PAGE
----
This week in space for Canada is all about an American, Michael Swartwout, an Assistant Professor of Aerospace & Mechanical Engineering at Parks College, St. Louis University who recently wrote a fascinating article on “The promise of innovation from university space systems: Are we meeting it?” for the October 12th, 2009 issue of the Space Review where he talks about university faculties launching space satellites. At least one of those faculties is Canadian.
In his article, Swartwout unequivocally claims the following:
“The first university-class spacecraft was launched in 1981; satellite number 119 was launched in September 2009. At present, an average of 12 university-class spacecraft are launched each year.”
Just off the top of my head, those numbers seem to be more than the CSA (or even maybe NASA) has launched lately and Swartwout traces the genesis of these prolific little spacecraft to one specific location:
“Faculty and students in the Electrical Engineering Department at the University of Surrey developed the first two university-class spacecraft: UoSAT 1 (1981) and UoSAT 2 (1984). After those successes, they spun off a new company, Surrey Satellite Technology Limited (SSTL).”
This new firm almost immediately became among the very first and most successful of a number of small satellite companies. After a long and varied independent history portions of the firm were sold to SpaceX in January 2005 and then a controlling interest was brought by EADS Astrium in April 2008. The company still functions today as a subsidiary of EADS Astrium and has recently opened a US office.
Swartwout believes that this specific small satellite company is a case study for future space focused ventures and even makes some observations on where the next breakout organizations will come from:
“…we now speak of the “Surrey Model”, whereby a university (a) develops an in-house spacecraft capability, (b) advances to more-capable missions, and (c) spins off the program into a profit-making entity. This approach has been adopted by several other programs, including: the University of Toronto Institute of Aerospace Studies (UTIAS) Space Flight Laboratory, the Satellite Technology Research Center in Korea, the Technical University of Berlin, and the King Abdul Aziz City for Science and Technology in Saudi Arabia. All are actively building highly capable space systems for national governments, and several have international customers.”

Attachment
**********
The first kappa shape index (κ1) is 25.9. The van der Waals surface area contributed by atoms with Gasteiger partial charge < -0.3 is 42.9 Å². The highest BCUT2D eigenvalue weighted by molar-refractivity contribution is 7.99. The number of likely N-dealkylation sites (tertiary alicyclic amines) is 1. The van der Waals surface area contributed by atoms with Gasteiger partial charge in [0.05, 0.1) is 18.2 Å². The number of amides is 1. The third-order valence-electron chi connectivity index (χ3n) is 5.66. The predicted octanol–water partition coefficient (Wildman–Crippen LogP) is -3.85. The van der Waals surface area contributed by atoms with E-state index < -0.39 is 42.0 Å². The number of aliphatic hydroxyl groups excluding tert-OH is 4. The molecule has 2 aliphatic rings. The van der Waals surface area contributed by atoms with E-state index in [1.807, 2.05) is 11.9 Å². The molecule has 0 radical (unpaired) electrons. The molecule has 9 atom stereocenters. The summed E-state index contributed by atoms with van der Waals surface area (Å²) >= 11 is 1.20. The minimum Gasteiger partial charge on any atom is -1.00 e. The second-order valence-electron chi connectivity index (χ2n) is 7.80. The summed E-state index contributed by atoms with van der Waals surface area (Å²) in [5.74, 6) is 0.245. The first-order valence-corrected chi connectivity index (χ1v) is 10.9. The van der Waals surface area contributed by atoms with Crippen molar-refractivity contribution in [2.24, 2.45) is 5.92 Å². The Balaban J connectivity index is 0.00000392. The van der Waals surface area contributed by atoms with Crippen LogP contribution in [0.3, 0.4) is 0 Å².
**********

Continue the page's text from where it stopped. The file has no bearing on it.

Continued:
Why is the UTIAS Space Flight Laboratory (SFL) included with this list? According to Wikipedia the institute has seen a number of firsts:
“…world’s first microwave-powered aircraft, the world’s first engine-powered ornithopter (both inventions of James DeLaurier), and Canada’s first space telescope MOST. The major expertise areas represented are aircraft design, particularly at subsonic speeds, flight simulation, space robotics, microsatellite technology, computational fluid dynamics and nuclear fusion.”
The SFL, like the other organizations highlighted by Swartwout, focuses on less expensive missions using commercial-off-the-shelf (COTS) technologies wrapped around aggressive, early prototyping and multiple testing opportunities to create ongoing, incremental improvements according to Grant Bonin, a UTIAS SFL employee in his article “Microspace and Human Spaceflight.” A listing of SFL project is posted on the UTIAS/SFL News site and includes a various micro satellite projects, the Can-X nanosat program and quite a few other special projects.
The SFL isn’t even really all that unique for Canada. A few other examples of Canadian Universities with departments and facilities focused on aspects of space include the following
1. The Carlton University Department of Mechanical and Aerospace Engineering which came in third in the 2008 NASA Great Moon Buggy Race.
2. The Ryerson University Engineering Graduate Program which focuses on aerodynamics and propulsion, aerospace structures and manufacturing, avionics and aerospace systems.
3. The York University Faculty of Science and Engineering which has contributed the Phoenix Scout Mission; SCISAT, the Canadian Space Agency mission to research the ozone layer; the Canadian WINDII instrument on NASA’s Upper Atmosphere Research Satellite; and the Canadian OSIRIS instrument on Sweden’s Odin satellite.
Essentially, there is a very good chance that the next Surrey Satellite will be Canadian.
That’s all for this week in space for Canada.